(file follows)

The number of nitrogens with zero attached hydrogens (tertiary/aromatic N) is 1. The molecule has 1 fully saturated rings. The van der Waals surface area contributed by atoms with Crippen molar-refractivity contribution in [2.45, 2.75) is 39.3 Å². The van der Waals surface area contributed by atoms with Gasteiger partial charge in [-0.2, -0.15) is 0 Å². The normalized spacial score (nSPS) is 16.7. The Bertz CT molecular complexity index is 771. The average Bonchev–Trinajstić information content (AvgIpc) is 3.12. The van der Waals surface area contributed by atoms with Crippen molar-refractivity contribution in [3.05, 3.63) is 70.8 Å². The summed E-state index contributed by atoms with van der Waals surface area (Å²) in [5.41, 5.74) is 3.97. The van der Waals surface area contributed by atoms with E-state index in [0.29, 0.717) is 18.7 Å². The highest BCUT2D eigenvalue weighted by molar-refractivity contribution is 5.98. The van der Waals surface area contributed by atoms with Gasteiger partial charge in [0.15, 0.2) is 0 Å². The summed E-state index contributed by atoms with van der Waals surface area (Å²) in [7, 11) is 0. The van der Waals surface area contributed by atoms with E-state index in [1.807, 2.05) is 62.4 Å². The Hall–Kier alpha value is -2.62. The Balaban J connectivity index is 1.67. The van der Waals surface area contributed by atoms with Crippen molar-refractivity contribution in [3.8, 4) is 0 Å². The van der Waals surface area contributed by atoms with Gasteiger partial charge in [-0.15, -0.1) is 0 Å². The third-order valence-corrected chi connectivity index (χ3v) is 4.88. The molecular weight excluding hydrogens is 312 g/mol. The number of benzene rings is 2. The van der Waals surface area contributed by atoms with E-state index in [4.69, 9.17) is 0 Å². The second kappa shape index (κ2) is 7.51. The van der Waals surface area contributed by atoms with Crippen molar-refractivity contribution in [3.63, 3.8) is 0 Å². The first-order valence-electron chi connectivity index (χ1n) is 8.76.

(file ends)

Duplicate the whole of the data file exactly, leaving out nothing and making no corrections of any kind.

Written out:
The number of nitrogens with zero attached hydrogens (tertiary/aromatic N) is 1. The molecule has 1 fully saturated rings. The van der Waals surface area contributed by atoms with Crippen molar-refractivity contribution in [2.45, 2.75) is 39.3 Å². The van der Waals surface area contributed by atoms with Gasteiger partial charge in [-0.2, -0.15) is 0 Å². The normalized spacial score (nSPS) is 16.7. The Bertz CT molecular complexity index is 771. The average Bonchev–Trinajstić information content (AvgIpc) is 3.12. The van der Waals surface area contributed by atoms with Crippen molar-refractivity contribution in [3.05, 3.63) is 70.8 Å². The summed E-state index contributed by atoms with van der Waals surface area (Å²) in [5.41, 5.74) is 3.97. The van der Waals surface area contributed by atoms with E-state index in [0.29, 0.717) is 18.7 Å². The highest BCUT2D eigenvalue weighted by molar-refractivity contribution is 5.98. The van der Waals surface area contributed by atoms with Gasteiger partial charge in [0.15, 0.2) is 0 Å². The summed E-state index contributed by atoms with van der Waals surface area (Å²) in [7, 11) is 0. The van der Waals surface area contributed by atoms with E-state index in [1.807, 2.05) is 62.4 Å². The Hall–Kier alpha value is -2.62. The Balaban J connectivity index is 1.67. The van der Waals surface area contributed by atoms with Crippen molar-refractivity contribution in [3.8, 4) is 0 Å². The van der Waals surface area contributed by atoms with Gasteiger partial charge in [-0.15, -0.1) is 0 Å². The third-order valence-corrected chi connectivity index (χ3v) is 4.88. The molecular weight excluding hydrogens is 312 g/mol. The number of benzene rings is 2. The van der Waals surface area contributed by atoms with E-state index in [4.69, 9.17) is 0 Å². The second kappa shape index (κ2) is 7.51. The van der Waals surface area contributed by atoms with Crippen molar-refractivity contribution in [3.63, 3.8) is 0 Å². The first-order valence-electron chi connectivity index (χ1n) is 8.76.